About Me

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Delta, British Columbia, Canada
I took very early retirement from teaching in '06 and did some traveling in Europe and the UK before settling down to do some private tutoring. As a voracious reader, I have many books waiting in line for me to read. Tell me I shouldn't read something, and I will. I'm a happy, optimistic person and I love to travel and through that believe that life can be a continuous learning experience. I'm looking forward to traveling more some day. I enjoy walking, cycling, water aerobics & and sports like tennis, volleyball, and fastpitch/baseball. I'm just getting into photography as a hobby and I'm enjoying learning all the bits and bobs of my digital camera. My family is everything to me and I'm delighted to be the mother of two girls and the Gramma of a boy and a girl. I may be a Gramma, but I'm at heart just a girl who wants to have fun.

Monday, March 15, 2010

I is for Inukshuk

When Canadians found out that the symbol for the 2010 Winter Olympics in Vancouver, BC would be the inukshuk, everyone said, "What? What's an inukshuk?" Thus, there was quite a lot of controversy over the choice. Why, you might wonder.

Well, an inukshuk is a sort of stone landmark built by the Inuit and other Arctic peoples. They may have been used for navigation, as a point of reference, a marker for hunting grounds, or as a food cache and are distinctive in their design. The modern structure is meant to represent a human figure and is a symbol of hospitality and friendship.
There is an inukshuk at English Bay in downtown Vancouver, but not many people have known anything about it since it was erected in 1986 as a gift from artist Alvin Kanak of the Northwest Territories. Here it is sitting on a knoll overlooking Burrard Inlet.

Therefore, when the inukshuk became the symbol for this year's Olympics, people were aghast and wondered why something so symbolic of the North was chosen to represent all of Canada when 99% of Canadian knew nothing about it.
But, like everything, we became educated about our own native peoples and their culture and accepted the inukshuk. I think everyone in the world will now think of Canada whenever they see an inukshuk. This is the one that was erected in Whistler where all the skiing and sledding events took place.



And thus endeth my ABC Wednesday posts relating to the Olympics. The Paralympics will be over this coming weekend and life will go on. To see other posts for ABC Wednesday, just click here and then click on anyone's link to see what they've done this week.

19 comments:

Shrinky said...

I never knew what that was either, they are seeped in history, and have a raw beauty to them, don't they?

angelcel said...

They're rather beautiful in their simplicity aren't they? I had no idea that there had been some controversy surrounding the use of this as a symbol for the Olympics - unlike our logo for the 2012 games here in the UK, *this* one makes perfect sense to me!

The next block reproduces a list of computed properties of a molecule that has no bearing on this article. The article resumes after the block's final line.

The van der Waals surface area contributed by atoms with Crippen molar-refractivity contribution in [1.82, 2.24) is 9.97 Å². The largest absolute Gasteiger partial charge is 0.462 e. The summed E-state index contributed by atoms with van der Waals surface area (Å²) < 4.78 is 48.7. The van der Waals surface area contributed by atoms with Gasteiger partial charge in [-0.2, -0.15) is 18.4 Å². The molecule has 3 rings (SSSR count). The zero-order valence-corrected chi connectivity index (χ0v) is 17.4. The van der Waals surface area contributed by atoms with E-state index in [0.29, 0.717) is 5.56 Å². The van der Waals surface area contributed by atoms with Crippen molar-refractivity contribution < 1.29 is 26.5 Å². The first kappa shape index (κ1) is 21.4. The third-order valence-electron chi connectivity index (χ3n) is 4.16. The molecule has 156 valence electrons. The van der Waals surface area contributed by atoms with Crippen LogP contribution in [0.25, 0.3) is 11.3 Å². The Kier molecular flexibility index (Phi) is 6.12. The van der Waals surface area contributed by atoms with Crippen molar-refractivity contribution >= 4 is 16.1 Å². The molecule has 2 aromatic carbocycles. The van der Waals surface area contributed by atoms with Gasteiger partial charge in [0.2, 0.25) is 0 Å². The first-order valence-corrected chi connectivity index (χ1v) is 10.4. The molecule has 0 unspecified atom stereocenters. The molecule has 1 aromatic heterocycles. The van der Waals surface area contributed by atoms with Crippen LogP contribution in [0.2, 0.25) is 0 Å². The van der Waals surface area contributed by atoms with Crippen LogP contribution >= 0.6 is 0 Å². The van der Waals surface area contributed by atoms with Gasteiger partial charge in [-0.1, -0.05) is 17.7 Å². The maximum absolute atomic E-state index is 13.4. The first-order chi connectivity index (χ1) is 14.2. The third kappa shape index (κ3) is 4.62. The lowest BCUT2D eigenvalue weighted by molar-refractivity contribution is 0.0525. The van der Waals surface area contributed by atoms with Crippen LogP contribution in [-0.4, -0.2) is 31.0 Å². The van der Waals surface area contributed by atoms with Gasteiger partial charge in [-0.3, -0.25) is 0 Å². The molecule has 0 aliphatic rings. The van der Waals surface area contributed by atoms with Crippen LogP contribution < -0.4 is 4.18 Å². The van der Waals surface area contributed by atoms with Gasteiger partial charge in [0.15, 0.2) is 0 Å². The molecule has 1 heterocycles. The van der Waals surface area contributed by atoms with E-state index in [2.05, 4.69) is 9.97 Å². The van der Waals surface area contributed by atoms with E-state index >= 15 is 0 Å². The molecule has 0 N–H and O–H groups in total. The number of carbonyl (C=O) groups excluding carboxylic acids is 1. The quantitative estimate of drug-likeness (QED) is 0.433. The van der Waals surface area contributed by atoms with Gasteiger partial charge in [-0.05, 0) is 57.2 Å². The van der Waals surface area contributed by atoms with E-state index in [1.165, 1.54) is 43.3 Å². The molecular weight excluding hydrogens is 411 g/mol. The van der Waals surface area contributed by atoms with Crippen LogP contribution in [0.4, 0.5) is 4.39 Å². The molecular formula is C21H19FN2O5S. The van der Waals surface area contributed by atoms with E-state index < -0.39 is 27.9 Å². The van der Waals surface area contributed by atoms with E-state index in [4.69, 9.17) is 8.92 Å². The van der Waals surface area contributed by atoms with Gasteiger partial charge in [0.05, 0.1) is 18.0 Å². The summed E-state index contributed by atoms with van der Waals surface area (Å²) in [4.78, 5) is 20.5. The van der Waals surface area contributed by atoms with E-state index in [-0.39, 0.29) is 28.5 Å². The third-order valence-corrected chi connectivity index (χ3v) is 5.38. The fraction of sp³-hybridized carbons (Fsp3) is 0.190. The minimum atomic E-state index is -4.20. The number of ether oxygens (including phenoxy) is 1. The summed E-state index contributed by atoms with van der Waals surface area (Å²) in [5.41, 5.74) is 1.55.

Sylvia K said...

I, too, love their beautiful simplicity. I did know about them, but not all the history. Very interesting, Leslie! Great post for the day! Hope you have a wonderful week!

Sylvia

RuneE said...

A very fitting I, and well documented too.

photowannabe said...

Thanks for the interesting information on the Inukshuk. The icon is beautiful in its symplicity. I really like it and think it makes a lot of sense.

Stan Ski said...

I think the choice of symbol paid homage to the Inuit people and their history.

Hildred and Charles said...

A great choice to end your Olympic postings, - I cannot think of a better icon to represent Canada, - there is always the old beaver, but the Inukshuk represents a deeper history in the north and is really quite beautiful. I love the silhouetted photo.

Roger Owen Green said...

INTERESTING INDEED. Seems as though the "controversy" stemmed from IGNORANCE; now that people are INFORMED, it's OK.

Sh@KiR@ CK said...

Amazing...I thought Inukshuk sound
Indian too, right?

Just want to wish you HAPPY ST. PATRICK'S DAY!
Have you a great one!

hugs
shakira

Oscar Wilde-The IRISH Gentleman

ART OF GENEROSITY

Grace and Bradley said...

Thanks for the information. I love the last picture, it is fantastic.

jay said...

Are you serious??? Only one percent of Canadians knew what an inukshuk was? Wow.

I discovered them when we visited Canada a number of years ago. They are everywere, and I'm stunned that you could live in a country and not notice them! LOL!

I've seen the one in English Bay - a perfect setting! And I've seen them dotted about all over. I have a pair of inukshuk earrings too, which I'm very fond of. But maybe I'm odd and I just notice these things.

Anyway, one thing choosing Inukshuk as the symbol of the games has done is bring it to the forefront of the Canadian consciousness, if nothing else, huh?

Sorry .. still chuckling here in England. ROFL!

Anders og Birgit said...

Interesting!

Mara said...

I loved the Inukshuk they used for the Olympics and knowing the story behind it makes it even better.

Monika said...

simple yet elegant very nice

Gattina said...

Inukshuk is certainly an Eskimo word, at least it sound so.

Tumblewords: said...

I love the simplicity of the inukshuk. Thanks for the post!

belladana said...

Ohhhhhhhhhhhhhhhhhh! Thanks for sharing this, now I understand! I liked the shape of this symbol but had never known what it was for.

Liz said...

I loved seeing those when we were in Canada and I made my own.

ian said...

“Inukshuk is a beacon, for travellers in Canada`s North. An Inukshuk is a welcome sight. It says, ‘I`ve been here before; you`re on the right path”.